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Rated: E · Thesis · Religious · #1298661
Jesus is the Light of the World
The Light of the World


INTRODUCTION



“And he said, Lord, I believe. And he worshipped him.” These were the famous words that echo throughout the history of mankind spoken by a man whose eyes had been opened for the very first time by Jesus the Light of the World who came into this world to redeem mankind from their fallen state of moral darkness. When Adam fell into sin in the Garden of Eden all mankind was cast into darkness. This man who was born blind is a picture of all mankind who are born blind to the things of God. Just as this man born blind had never seen the beauty of a sunrise but just a shadow so mankind has never seen God nor the beauty of his works just a shadow thereof. Though man might have his physical eyesight the eyes of his heart are blind causing him to stumble his way through life searching for a light to guide him. To some this would be the key to eternal life but to the Jewish leaders of the time this Light would cause bitter opposition. Leon Morris states, “John evidently wants us to see that the activity of Jesus as the Light of two fold inevitable results in judgment for those whose natural habitat is darkness.” This paper will be discussing Jesus’ claim to be the Light of the World. First, it will describe the events that surround this I Am statement including: the events leading up to this statement; what was going on when Jesus claimed this statement; and what happened after he claimed this statement. Second, this paper will show how this statement is related to an Old Testament revelation. Lastly, this paper will help the reader to understand how this particular statement shows the deity of Christ.

EVENTS SURROUNDING “I AM” STATEMENT

The first time this statement is used by Jesus is in John chapter 8. In the previous chapter Jesus had made an appearance at the Feast of Tabernacles and had cried out to the people, “If any man is thirsty, let him come to Me and drink. He who believes in me as the Scripture said. ‘From his innermost being shall flow rivers of living water.’” This had infuriated the leaders of the Jews and they attempted to arrest him but nobody would take him. Oliver Green states:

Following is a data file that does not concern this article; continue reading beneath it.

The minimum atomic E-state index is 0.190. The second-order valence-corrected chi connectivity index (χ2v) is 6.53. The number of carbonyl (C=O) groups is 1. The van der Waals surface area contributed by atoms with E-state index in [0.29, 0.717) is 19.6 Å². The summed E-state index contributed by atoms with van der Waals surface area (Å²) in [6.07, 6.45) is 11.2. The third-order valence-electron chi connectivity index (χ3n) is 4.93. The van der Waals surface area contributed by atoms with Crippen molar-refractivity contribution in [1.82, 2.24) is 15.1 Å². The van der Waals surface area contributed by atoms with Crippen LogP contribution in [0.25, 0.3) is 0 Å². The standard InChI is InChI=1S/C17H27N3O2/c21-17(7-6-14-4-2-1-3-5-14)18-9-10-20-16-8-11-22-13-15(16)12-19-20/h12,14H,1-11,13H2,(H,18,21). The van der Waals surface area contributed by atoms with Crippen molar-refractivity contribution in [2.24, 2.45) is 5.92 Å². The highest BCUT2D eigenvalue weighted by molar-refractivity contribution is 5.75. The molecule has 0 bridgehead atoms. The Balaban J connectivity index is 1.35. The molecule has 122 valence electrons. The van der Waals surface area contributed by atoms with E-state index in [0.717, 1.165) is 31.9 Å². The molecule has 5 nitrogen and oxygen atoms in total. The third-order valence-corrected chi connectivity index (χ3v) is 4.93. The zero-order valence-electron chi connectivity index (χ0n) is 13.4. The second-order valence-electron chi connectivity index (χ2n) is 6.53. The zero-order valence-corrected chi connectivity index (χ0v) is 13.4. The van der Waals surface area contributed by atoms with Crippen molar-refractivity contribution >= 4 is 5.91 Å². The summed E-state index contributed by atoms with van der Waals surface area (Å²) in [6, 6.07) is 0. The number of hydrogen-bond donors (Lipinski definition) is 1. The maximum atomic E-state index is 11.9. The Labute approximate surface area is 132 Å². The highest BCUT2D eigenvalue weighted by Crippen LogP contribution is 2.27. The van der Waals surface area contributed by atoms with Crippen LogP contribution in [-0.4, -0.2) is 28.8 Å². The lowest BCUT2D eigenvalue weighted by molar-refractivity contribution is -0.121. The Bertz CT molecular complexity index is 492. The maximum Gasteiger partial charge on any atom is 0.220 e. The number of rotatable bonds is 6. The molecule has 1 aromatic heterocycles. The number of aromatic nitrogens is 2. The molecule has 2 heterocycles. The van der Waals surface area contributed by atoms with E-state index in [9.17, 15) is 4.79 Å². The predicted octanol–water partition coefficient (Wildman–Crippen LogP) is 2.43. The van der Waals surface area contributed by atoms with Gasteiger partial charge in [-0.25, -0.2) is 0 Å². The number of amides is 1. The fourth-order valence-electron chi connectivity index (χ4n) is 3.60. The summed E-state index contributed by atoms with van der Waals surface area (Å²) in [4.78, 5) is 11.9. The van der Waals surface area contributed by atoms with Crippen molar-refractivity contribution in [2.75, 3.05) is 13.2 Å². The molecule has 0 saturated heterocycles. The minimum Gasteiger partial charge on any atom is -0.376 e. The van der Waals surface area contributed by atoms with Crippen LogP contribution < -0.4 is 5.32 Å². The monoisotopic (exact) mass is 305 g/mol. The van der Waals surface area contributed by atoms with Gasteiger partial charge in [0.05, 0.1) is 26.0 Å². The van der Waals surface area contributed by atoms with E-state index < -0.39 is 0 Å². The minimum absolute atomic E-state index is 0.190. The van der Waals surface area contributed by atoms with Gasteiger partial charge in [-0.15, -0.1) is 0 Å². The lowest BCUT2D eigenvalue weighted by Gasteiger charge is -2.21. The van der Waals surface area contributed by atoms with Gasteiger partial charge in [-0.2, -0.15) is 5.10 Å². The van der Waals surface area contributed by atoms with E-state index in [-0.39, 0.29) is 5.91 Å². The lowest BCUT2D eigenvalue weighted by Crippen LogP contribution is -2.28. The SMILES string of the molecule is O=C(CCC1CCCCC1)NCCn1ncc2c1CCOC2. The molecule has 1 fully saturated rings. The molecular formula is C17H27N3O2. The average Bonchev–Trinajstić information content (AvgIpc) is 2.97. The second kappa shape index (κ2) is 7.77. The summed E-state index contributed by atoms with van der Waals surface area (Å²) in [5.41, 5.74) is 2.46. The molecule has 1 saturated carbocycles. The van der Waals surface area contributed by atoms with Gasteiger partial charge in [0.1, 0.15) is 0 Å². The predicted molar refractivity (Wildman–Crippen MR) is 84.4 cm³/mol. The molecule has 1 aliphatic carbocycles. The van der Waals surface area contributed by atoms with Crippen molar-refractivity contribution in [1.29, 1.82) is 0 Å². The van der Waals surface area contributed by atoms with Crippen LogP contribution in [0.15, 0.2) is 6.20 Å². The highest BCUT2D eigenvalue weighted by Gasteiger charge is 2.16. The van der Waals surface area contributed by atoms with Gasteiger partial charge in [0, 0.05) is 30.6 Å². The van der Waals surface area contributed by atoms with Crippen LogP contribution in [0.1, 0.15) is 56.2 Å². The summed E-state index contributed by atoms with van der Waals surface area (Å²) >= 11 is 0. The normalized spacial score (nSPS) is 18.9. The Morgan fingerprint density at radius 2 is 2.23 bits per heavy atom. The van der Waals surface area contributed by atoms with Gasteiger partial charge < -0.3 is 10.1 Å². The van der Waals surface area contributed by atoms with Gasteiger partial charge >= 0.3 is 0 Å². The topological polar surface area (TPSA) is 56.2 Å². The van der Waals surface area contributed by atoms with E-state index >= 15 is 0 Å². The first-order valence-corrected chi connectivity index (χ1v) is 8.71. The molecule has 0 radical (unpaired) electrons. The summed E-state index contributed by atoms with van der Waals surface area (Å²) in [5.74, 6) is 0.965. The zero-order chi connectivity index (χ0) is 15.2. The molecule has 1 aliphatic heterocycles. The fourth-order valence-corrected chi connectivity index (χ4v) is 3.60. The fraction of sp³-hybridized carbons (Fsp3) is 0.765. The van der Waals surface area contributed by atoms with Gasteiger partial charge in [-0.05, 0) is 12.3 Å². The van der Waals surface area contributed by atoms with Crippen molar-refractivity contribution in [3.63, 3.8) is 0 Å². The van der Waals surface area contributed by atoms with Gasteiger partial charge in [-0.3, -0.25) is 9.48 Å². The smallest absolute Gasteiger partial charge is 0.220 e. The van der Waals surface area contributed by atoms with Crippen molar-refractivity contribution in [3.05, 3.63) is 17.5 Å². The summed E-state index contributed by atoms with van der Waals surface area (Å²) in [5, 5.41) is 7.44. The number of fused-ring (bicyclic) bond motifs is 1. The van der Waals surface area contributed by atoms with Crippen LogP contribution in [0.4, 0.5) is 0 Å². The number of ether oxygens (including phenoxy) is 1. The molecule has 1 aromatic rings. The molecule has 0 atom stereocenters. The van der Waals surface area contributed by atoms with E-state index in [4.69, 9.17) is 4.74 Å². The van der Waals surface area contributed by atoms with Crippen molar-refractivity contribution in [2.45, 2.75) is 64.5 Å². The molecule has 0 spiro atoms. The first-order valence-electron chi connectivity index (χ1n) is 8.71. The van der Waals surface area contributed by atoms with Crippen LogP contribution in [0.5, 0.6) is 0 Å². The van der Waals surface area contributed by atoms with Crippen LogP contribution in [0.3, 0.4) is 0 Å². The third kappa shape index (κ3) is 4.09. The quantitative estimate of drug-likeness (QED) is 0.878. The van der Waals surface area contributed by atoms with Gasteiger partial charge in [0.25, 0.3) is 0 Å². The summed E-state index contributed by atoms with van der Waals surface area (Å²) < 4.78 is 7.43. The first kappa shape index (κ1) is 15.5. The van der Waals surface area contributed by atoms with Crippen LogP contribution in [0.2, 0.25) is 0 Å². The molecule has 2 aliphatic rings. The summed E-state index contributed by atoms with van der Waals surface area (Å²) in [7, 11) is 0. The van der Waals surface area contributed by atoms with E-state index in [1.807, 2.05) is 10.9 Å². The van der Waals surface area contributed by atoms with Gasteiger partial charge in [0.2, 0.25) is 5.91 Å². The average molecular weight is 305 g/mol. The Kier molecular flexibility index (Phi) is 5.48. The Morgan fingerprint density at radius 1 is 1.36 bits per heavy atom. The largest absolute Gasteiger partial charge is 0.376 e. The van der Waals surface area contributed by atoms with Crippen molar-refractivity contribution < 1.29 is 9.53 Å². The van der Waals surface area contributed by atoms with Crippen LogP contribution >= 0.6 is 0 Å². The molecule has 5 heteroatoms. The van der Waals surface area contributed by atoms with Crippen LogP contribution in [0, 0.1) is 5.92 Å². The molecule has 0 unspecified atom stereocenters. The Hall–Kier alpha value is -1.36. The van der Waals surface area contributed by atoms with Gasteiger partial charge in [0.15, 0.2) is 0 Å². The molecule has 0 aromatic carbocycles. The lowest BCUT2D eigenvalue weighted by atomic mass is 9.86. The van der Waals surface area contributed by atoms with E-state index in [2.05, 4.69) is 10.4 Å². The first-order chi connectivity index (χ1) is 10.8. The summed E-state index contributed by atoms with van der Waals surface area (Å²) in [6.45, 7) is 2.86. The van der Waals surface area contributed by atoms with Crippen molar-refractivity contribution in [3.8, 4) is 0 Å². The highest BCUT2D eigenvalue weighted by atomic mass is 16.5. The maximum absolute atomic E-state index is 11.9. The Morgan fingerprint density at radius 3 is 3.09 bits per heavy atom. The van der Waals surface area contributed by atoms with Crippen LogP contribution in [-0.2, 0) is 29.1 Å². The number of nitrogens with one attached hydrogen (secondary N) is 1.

“The scribes and Pharisees had just failed in their attempt to have Jesus arrested – and so bitter was their anger against him, I do not doubt that they spent hours thinking and planning, finally deciding on the scheme set forth in the first part of this chapter, in further effort to do away with him and silence him completely.”

The Feast of Tabernacles is important to mention because it helps to show what is going on when Jesus claims to be the light of the world. Leon Morris, in his commentary, states: “It is usually held that the background of this chapter, as of the last, remains the Feast of Tabernacles. In the Jewish celebration of that feast the imagery of water and of light were both very important, and light continues to occupy attention in this section.” It ends by saying that everybody went home. This probably refers to the fact that people went back to their permanent dwellings from their makeshift tents. Godet states, “…The whole people who, when the feast was ended, returned from the temple to their dwellings.” This chapter starts with Jesus coming from the Mount of Olives to teach in the temple. Elmer Towns states, “John describes Jesus beginning his teaching ‘early in the morning’ (8:2), using the word orthrou, referring to the early dawn hours just before sunrise.”
The Scribes and Pharisees came to Jesus while he was teaching to try to trap him by bringing to him a woman caught in adultery. Towns states, “The presentation of the woman caught in the act of adultery to Jesus by a group of scribes and Pharisees was not so much to get Jesus to carry out the law against adultery as it was a trap to snare him.” Their plan was to try to get him into a no-win situation. If he told them to go and stone the woman he would not be the loving savior seeking the lost. Town’s states, “If He condemned her and called for her execution, He would never be known as a friend of sinners.” If he told them to spare the woman he would be breaking the commandment of Moses thus breaking his own Law. Jesus was not caught off guard or worried. Greene states:
“The apparent zeal of these men to administer the Law of Moses could not fool the Lord, for He (the Word in flesh) ‘is a discerner of the thoughts and intents of the heart’ (Heb. 4:12). He knew of their plan to trap him, but he also knew that they were quoting only part of the law – the part hat suited them and their purposes.”

He turned the situation back on them by telling whoever was without sin to cast the first stone. Been convicted by their own consciences the accusers left.
At this point Jesus turns back and proclaims, “I Am the light of the world, he that followeth me shall not walk in darkness, but shall have the light of life.” (John 8:12) Greene states, “This brings us back to verse 2, where our Lord was sitting in the temple and teaching the people when he was interrupted by the Pharisees who brought the woman to him.” This is the first time he uses this description of himself at this point in the book of John. When he used this statement the first thing that the Pharisees did was argue with him about the witnesses of his claims. Towns states, “When Jesus made the claim to be light, the Pharisees immediately responded, ‘Your witness is not true.” Then, Jesus went on to claim that his witnesses were his own testimony and the testimony of his Father. After his conversation with them they were so furious that they started to pick up stones to kill him. Godet states, “In the face of this reply, there was indeed nothing left to the Jews except to worship or to stone him.” Jesus just simply walked away in a crowd from the temple and from this point the next chapter starts with Jesus meeting a man who was blind from birth. Morris states, “It is not so much that Jesus by superior cleverness was able to conceal himself from them. It was rather that he was concealed by another, and so passed out of the temple.” During this time his disciples are curious about this man and his blindness and ask Jesus questions. It is at this time that Jesus again declares I AM the light of the world to his disciples.